• If transferring from one metal container to another metal container, ground both containers (to avoid static sparks).
    • Avoid transferring from one plastic container to another plastic container since they require special grounding techniques.
  • Before introducing flammable gases into a reaction vessel, the equipment should be purged either by evacuation or with an inert gas.


Organic Peroxides and Peroxide Forming Substances

Definition and Other Important Information
  • Hazard Communication Standard (29CFR 1910.1200):  
    • A liquid or solid organic chemical which contains the bivalent -0-0- structure and as such is considered a derivative of hydrogen peroxide, where one or both of the hydrogen atoms have been replaced by organic radicals.  Organic peroxides are thermally unstable chemicals, which may undergo exothermic self-accelerating decomposition.
    • GHS Hazard Categories, Signal Words, and Hazard Statements are summarized in this table.
    • Detailed descriptions are found in Appendix B of 1910.1200
  • Organic Peroxides are one of the more hazardous classes of chemicals commonly found in the laboratory.  Generally they are low-power explosives, but they are extremely sensitive to shock, sparks, and other forms of accidental ignition.
  • Organic Peroxides are highly flammable.
  • There are also many potentially hazardous compounds that auto-oxidize when exposed to air and form hydroperoxides and peroxides.  Some of the chemicals form peroxides that are violently explosive in concentrated solution or as solids, and therefore should never be evaporated to dryness.  Others are polymerizable unsaturated compounds and can initiate a runaway, explosive polymerization reaction.


Examples

The most commonly used peroxide-formers in use at St. Olaf are Tetrahydrofuran (THF) and Diethyl Ether.

Severe Peroxide Hazard with Exposure to Air (discard within 3 months of opening):

Organics
• Divinyl ether
• Divinyl acetylene (DVA)
• Isopropyl ether (Diisopropyl ether)
• Vinylidene chloride (1,1-dichloroethylene)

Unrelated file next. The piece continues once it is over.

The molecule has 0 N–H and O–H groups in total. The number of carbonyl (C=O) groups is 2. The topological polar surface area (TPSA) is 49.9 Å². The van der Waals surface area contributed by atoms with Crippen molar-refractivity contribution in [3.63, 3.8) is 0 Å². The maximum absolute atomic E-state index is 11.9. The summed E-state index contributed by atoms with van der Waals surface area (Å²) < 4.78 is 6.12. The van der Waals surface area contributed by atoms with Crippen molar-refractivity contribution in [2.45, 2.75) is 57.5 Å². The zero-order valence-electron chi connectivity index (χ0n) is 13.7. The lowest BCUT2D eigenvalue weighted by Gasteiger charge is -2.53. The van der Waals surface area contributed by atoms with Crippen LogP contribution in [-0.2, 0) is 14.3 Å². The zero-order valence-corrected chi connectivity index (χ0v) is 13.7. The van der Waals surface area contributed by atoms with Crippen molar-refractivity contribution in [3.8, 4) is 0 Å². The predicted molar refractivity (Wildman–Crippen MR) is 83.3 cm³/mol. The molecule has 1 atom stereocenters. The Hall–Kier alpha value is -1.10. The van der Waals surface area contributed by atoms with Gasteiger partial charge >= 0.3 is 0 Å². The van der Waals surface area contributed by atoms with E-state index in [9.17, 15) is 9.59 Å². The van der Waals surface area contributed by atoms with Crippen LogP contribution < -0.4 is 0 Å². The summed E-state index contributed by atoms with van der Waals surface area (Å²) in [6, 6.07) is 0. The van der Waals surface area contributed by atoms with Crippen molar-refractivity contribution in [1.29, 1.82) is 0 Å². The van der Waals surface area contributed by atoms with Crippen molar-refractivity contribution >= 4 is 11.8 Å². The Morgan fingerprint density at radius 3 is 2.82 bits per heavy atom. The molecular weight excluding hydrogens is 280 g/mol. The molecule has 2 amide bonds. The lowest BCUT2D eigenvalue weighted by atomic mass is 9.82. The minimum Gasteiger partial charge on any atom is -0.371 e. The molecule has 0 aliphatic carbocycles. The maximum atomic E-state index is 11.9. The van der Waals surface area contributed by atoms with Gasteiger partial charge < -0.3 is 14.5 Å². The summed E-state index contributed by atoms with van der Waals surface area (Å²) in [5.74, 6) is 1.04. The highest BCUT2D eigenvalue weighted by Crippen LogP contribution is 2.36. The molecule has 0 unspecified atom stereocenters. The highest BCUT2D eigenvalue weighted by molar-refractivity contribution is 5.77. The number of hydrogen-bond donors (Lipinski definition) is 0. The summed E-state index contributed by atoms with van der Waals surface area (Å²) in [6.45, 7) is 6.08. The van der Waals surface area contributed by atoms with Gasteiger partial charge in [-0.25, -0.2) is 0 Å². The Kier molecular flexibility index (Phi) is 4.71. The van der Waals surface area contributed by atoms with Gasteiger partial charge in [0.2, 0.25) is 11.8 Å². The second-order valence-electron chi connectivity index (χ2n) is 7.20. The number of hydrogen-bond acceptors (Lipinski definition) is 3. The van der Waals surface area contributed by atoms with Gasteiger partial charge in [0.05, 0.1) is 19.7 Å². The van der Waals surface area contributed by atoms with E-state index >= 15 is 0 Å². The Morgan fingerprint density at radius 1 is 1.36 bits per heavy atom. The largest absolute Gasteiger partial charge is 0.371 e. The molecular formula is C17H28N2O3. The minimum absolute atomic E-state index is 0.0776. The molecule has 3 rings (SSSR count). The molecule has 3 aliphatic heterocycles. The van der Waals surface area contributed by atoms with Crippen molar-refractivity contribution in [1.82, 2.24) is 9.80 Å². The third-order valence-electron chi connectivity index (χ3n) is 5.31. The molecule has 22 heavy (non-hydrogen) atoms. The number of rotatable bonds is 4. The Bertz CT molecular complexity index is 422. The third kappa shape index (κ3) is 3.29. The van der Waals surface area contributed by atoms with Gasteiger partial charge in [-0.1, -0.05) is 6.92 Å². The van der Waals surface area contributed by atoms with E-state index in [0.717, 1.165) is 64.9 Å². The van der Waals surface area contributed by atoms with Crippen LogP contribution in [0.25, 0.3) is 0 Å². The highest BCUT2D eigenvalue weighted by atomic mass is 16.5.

Inorganics
• Potassium amide
• Potassium metal
• Sodium amide (sodamide)


Peroxide Hazard on Concentration (Do not distill or evaporate without first testing for the presence of peroxides.  Discard or test for peroxides after 6 months):

• Acetal (acetaldehyde diethyl acetal)
• Acetaldehyde
• Benzyl alcohol
• 2-Butano
• Cumene ((isopropylbenzene)
• Cyclohexene
• Cyclohexanol
• 2-Cyclohexen-1-ol
• Cyclopentene
• Decahydronaphthalene (decalin)
• Dicyclopentadiene
• Diethyl ether (ether)
• Diethylene glycol dimethyl ether (Diglyme)
• Dioxane
• Ethylene glycol dimethyl ether (Glyme)
• Ethylene glycol ether acetates
• Ethylene glycol monoether
• Furan
• 4-Heptanol
• Methyl acetylene
• Methy isobutyl ketone
• 3-Methyl-1-butanol
• 3-Methyl-1-butanol
• Methyl cyclopentane
• 2-Pentanol
• 4-Pentene-1-ol
• 1-Phenylethanol
• 2-Phenylethanol
• 2-Propanol (isopropanol, IPA)
• Tetrahydrofuran (THF)
• Tetrahydronaphthalene (tetralin)
• Vinyl ethers
• Other secondary alcohols

 

Hazard of Rapid Polymerization Initiated by Internally-Formed Peroxides (Discard or test for peroxides within 6 months from opening)

• Acrylic acid
• Acrylonitrile
• Butadiene (Diacetylene)
• Chloroprene (2-chloro-1,3 butadiene)
• Chlorotrifluoroethylene
• Methyl methacrylate

• Styrene
• Tetrafluoroethylene
• Vinyl acetate
• Vinyl cetylene
• Vinyl chloride
• Vinyl pyridine


Standard Operating Procedures
  • Write the Date Opened on the jar.  Any jar found without such a date will be promptly processed for disposal.
  • Purchase and use only chemicals that contain peroxide-inhibitor additives (St. Olaf recognizes that there is a limited need for small quantities of ultra-pure chemicals that do not contain peroxide-inhibiting additives).
  • Purchase substances in small enough jar sizes that, when opened, will be used in less than 3 months.
  • Do not return unused chemicals to the original container.
  • All spills involving peroxides should be cleaned up immediately.  Solutions of peroxides can be absorbed on vermiculite or other absorbing material.
  • Inert solvents can be used to dilute peroxides, which reduces their sensitivity to shock and heat.  Do not use aromatic solvents.
  • Metal spatulas must not be used when handling peroxides.